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Lake Texoma Basics

By Rex Walker,Texas
Lake Texoma is an 88,000 surface acre flood control reservoir built in the 1940's along the Texas and Oklahoma border by the Corps of Engineers. The lake is located about an hour's drive north of Dallas and about an hour and half from the DFW airport. The lake is a popular fishing destination for Striped, largemouth, smallmouth, white, and even spotted bass species. The lake recently gave up a 120 lb Blue catfish and a 130 lb alligator gar. I don't know about that catfish or the gar, but the other fish can be caught on a fly rod.

My experience fishing large reservoirs was very limited the first time I put a boat in Texoma, and quite frankly, it was a little overwhelming. I basically looked around and thought, "Now what do I do?" This article is an attempt to summarize what I wish I had known that day, and hopefully it will be a good introduction for someone new to the lake. I'm sure some of you reading this article know a lot more than I do about Texoma, so write it down and submit part two of this article to FAOL.

First, some basic details of the lake. It is located on the Texas and Oklahoma border and historically these states don't cooperate very well. That means that they do not recognize each other's fishing licenses, so to fish both sides of the lake, you either have to buy both a Texas and an Oklahoma license, or purchase a Lake Texoma specific license. In 2004, the Lake Texoma license was $12. The lake is big and there can be a large volume of both "pleasure" and "fishing" boat traffic. Especially in the summer, watch out for other boats, because every year someone is killed in a boating accident. There are a couple of hazards that you need to be aware of if you bring your boat to Texoma. One is the weather. Watch out for fast moving thunderstorms, and watch for high winds. If the wind speed is over 20 mph think twice about launching, and use a big boat. While we are on that topic, some of the bigger boats can create wakes that are very dangerous to hit while on plane. These wakes can be difficult to see, so use caution around those boats. Texoma is not a real wide lake, but it is long and you can burn a lot of gas trying to get across it. Public ramps and marinas are easy to find, so it is possible to launch close to the area you plan to fish. Ramp fees range from free to about $5. Texoma is fishable year round, and crowds are significantly smaller between Labor Day and Memorial Day. During the winter, you can have schools of fish all to yourself.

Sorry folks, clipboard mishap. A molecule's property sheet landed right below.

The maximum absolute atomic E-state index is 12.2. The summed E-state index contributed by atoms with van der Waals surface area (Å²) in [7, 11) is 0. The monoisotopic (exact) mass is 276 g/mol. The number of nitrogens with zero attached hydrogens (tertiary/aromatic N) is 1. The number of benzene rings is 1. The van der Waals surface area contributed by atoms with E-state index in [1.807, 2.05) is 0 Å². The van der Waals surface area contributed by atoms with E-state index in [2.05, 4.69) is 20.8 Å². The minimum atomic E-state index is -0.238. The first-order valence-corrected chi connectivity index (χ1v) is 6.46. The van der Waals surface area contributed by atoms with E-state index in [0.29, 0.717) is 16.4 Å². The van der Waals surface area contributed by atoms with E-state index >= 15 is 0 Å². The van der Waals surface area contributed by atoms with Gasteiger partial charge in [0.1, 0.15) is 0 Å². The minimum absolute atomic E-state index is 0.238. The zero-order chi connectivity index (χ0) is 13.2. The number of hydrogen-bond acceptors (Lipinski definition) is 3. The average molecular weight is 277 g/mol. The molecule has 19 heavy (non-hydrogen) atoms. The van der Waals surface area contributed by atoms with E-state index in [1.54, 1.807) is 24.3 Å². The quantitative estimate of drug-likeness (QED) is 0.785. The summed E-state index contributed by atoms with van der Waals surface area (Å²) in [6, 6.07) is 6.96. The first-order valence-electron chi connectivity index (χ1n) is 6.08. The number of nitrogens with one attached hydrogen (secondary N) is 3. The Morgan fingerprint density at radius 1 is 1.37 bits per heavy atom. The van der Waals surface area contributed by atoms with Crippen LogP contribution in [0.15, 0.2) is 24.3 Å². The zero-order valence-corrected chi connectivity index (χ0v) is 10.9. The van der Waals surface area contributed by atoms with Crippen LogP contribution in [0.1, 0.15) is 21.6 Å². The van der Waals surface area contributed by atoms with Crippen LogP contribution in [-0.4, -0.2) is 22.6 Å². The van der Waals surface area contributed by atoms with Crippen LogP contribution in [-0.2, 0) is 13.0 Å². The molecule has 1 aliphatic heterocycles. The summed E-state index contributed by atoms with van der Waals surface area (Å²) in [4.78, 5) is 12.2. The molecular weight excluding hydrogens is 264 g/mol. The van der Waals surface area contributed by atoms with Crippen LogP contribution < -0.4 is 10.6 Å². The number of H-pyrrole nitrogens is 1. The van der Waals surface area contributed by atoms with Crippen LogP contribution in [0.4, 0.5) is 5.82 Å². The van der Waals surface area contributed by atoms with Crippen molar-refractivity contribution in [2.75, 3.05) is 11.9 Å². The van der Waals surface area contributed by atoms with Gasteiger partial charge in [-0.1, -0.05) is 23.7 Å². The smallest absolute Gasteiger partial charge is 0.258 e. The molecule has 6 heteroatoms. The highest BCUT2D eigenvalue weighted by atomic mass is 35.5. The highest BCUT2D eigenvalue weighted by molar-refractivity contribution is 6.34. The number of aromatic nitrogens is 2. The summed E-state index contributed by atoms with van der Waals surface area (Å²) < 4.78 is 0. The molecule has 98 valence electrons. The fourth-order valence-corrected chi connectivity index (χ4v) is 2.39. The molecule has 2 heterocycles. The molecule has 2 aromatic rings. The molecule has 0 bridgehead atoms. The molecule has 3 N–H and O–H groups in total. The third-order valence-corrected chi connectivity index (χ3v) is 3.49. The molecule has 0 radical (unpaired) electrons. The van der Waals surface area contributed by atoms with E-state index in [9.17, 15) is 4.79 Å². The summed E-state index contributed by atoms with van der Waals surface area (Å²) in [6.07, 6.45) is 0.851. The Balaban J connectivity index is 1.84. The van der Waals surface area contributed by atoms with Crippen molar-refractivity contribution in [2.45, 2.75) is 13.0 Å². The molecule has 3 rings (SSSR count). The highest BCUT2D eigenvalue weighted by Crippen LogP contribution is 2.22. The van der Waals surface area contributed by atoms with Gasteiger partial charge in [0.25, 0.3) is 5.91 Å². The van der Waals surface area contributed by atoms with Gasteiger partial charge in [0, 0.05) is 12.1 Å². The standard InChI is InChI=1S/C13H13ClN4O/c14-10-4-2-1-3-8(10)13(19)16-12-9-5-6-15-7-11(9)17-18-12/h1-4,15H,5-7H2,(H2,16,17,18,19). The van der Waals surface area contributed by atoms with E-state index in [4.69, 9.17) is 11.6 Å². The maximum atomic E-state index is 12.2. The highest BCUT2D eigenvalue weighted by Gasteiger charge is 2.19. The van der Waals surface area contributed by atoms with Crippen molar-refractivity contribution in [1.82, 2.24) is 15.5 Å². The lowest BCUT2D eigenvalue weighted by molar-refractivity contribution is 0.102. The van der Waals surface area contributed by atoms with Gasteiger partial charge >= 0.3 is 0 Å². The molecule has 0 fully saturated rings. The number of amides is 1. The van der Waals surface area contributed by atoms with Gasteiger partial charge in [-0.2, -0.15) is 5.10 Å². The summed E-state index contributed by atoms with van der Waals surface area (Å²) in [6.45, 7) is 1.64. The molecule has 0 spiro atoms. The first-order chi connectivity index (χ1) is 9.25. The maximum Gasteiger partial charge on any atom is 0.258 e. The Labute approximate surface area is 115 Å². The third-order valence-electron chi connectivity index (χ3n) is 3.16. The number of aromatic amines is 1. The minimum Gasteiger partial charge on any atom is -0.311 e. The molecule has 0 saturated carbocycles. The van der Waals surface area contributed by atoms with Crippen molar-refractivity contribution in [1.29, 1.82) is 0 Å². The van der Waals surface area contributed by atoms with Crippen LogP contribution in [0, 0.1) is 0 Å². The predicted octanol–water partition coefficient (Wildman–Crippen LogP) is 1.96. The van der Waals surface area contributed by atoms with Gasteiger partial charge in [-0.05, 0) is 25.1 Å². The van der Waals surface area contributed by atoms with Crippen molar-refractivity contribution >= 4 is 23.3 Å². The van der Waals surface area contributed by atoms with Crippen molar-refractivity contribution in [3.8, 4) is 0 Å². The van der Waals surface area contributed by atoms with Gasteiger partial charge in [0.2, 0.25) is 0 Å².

Steve striping fly

Most Texoma fishing is done from a boat, but it is possible to fish from the bank. Two easy access bank-fishing locations are the river below the dam and the dam's face. The Red River holds a variety of species, but if you want to wade it, you will need an Oklahoma license because they own the river. The riprap on the face of the dam can be fished and can be a good place to find smallmouth bass and sometimes Stripers.

The crown jewel of Texoma is its Striped bass population. Stripers reproduce in this lake, and the population is enormous. The liberal catch limits reflect the population size, in 2005 - 10 Stripers per day with no minimum length limit but only two of these fish can be over twenty inches in length. Texoma may not be the best choice if you are looking to catch a "trophy" size Striper, but it is an excellent choice if you want the opportunity to catch multiple Stripers. The large population makes this a good fly fishing location.